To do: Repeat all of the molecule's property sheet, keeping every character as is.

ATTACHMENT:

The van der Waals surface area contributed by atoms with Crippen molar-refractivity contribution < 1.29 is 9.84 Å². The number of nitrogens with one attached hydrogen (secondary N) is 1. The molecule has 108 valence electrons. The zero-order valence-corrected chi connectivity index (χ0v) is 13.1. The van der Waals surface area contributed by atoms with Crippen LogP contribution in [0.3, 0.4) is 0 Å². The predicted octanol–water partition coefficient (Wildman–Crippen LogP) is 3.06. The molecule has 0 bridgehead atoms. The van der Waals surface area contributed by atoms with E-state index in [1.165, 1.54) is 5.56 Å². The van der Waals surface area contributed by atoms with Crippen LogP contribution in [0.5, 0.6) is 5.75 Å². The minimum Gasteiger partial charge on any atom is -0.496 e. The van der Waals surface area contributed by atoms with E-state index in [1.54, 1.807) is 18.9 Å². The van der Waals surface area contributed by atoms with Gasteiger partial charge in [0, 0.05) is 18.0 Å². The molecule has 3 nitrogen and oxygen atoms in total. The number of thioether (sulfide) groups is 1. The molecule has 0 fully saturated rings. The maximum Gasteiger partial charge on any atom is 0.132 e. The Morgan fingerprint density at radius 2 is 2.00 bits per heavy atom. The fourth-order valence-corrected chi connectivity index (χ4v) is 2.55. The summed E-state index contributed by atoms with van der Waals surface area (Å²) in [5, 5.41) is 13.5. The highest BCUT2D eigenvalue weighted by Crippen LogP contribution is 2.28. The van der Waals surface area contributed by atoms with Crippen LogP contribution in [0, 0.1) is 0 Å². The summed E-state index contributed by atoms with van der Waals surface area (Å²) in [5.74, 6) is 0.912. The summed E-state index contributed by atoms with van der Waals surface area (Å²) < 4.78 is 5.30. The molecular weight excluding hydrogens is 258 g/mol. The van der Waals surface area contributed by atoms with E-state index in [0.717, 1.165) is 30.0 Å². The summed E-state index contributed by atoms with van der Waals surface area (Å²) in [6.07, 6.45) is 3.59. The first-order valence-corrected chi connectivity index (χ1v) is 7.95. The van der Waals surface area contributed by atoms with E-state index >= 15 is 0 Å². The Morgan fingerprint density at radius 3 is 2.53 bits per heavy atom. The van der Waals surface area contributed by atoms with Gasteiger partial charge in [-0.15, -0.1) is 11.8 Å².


The van der Waals surface area contributed by atoms with Crippen molar-refractivity contribution < 1.29 is 9.84 Å². The number of nitrogens with one attached hydrogen (secondary N) is 1. The molecule has 108 valence electrons. The zero-order valence-corrected chi connectivity index (χ0v) is 13.1. The van der Waals surface area contributed by atoms with Crippen LogP contribution in [0.3, 0.4) is 0 Å². The predicted octanol–water partition coefficient (Wildman–Crippen LogP) is 3.06. The molecule has 0 bridgehead atoms. The van der Waals surface area contributed by atoms with E-state index in [1.165, 1.54) is 5.56 Å². The van der Waals surface area contributed by atoms with Crippen LogP contribution in [0.5, 0.6) is 5.75 Å². The minimum Gasteiger partial charge on any atom is -0.496 e. The van der Waals surface area contributed by atoms with E-state index in [1.54, 1.807) is 18.9 Å². The van der Waals surface area contributed by atoms with Gasteiger partial charge in [0, 0.05) is 18.0 Å². The molecule has 3 nitrogen and oxygen atoms in total. The number of thioether (sulfide) groups is 1. The molecule has 0 fully saturated rings. The maximum Gasteiger partial charge on any atom is 0.132 e. The Morgan fingerprint density at radius 2 is 2.00 bits per heavy atom. The fourth-order valence-corrected chi connectivity index (χ4v) is 2.55. The summed E-state index contributed by atoms with van der Waals surface area (Å²) in [5, 5.41) is 13.5. The highest BCUT2D eigenvalue weighted by Crippen LogP contribution is 2.28. The van der Waals surface area contributed by atoms with Crippen LogP contribution in [0, 0.1) is 0 Å². The summed E-state index contributed by atoms with van der Waals surface area (Å²) in [5.74, 6) is 0.912. The summed E-state index contributed by atoms with van der Waals surface area (Å²) < 4.78 is 5.30. The molecular weight excluding hydrogens is 258 g/mol. The van der Waals surface area contributed by atoms with E-state index in [0.717, 1.165) is 30.0 Å². The summed E-state index contributed by atoms with van der Waals surface area (Å²) in [6.07, 6.45) is 3.59. The first-order valence-corrected chi connectivity index (χ1v) is 7.95. The van der Waals surface area contributed by atoms with E-state index >= 15 is 0 Å². The Morgan fingerprint density at radius 3 is 2.53 bits per heavy atom. The van der Waals surface area contributed by atoms with Gasteiger partial charge in [-0.15, -0.1) is 11.8 Å².